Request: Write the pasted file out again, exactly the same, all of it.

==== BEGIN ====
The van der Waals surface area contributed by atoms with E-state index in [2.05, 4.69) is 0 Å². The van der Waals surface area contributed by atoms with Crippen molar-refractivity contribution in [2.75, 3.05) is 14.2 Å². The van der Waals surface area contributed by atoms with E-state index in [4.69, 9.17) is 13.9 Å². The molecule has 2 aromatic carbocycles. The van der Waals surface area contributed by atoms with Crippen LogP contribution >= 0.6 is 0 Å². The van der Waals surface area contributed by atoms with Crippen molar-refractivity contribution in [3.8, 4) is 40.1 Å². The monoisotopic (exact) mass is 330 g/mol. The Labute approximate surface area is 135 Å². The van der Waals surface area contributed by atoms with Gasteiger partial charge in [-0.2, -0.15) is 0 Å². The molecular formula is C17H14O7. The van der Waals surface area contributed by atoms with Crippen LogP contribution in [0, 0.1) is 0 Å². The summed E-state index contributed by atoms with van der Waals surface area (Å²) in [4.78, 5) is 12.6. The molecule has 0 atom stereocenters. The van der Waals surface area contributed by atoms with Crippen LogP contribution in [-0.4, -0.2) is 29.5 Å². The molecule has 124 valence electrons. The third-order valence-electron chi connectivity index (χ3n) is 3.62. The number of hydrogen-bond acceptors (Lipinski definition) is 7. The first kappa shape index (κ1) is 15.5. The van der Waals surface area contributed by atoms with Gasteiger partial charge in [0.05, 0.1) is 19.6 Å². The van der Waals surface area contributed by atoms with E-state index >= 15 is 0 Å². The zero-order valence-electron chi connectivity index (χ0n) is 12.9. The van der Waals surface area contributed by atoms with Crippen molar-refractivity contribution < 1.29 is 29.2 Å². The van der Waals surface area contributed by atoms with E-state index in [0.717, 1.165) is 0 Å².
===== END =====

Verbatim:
The van der Waals surface area contributed by atoms with E-state index in [2.05, 4.69) is 0 Å². The van der Waals surface area contributed by atoms with Crippen molar-refractivity contribution in [2.75, 3.05) is 14.2 Å². The van der Waals surface area contributed by atoms with E-state index in [4.69, 9.17) is 13.9 Å². The molecule has 2 aromatic carbocycles. The van der Waals surface area contributed by atoms with Crippen LogP contribution >= 0.6 is 0 Å². The van der Waals surface area contributed by atoms with Crippen molar-refractivity contribution in [3.8, 4) is 40.1 Å². The monoisotopic (exact) mass is 330 g/mol. The Labute approximate surface area is 135 Å². The van der Waals surface area contributed by atoms with Gasteiger partial charge in [-0.2, -0.15) is 0 Å². The molecular formula is C17H14O7. The van der Waals surface area contributed by atoms with Crippen LogP contribution in [0, 0.1) is 0 Å². The summed E-state index contributed by atoms with van der Waals surface area (Å²) in [4.78, 5) is 12.6. The molecule has 0 atom stereocenters. The van der Waals surface area contributed by atoms with Crippen LogP contribution in [-0.4, -0.2) is 29.5 Å². The molecule has 124 valence electrons. The third-order valence-electron chi connectivity index (χ3n) is 3.62. The number of hydrogen-bond acceptors (Lipinski definition) is 7. The first kappa shape index (κ1) is 15.5. The van der Waals surface area contributed by atoms with Gasteiger partial charge in [0.05, 0.1) is 19.6 Å². The van der Waals surface area contributed by atoms with E-state index >= 15 is 0 Å². The zero-order valence-electron chi connectivity index (χ0n) is 12.9. The van der Waals surface area contributed by atoms with Crippen molar-refractivity contribution < 1.29 is 29.2 Å². The van der Waals surface area contributed by atoms with E-state index in [0.717, 1.165) is 0 Å².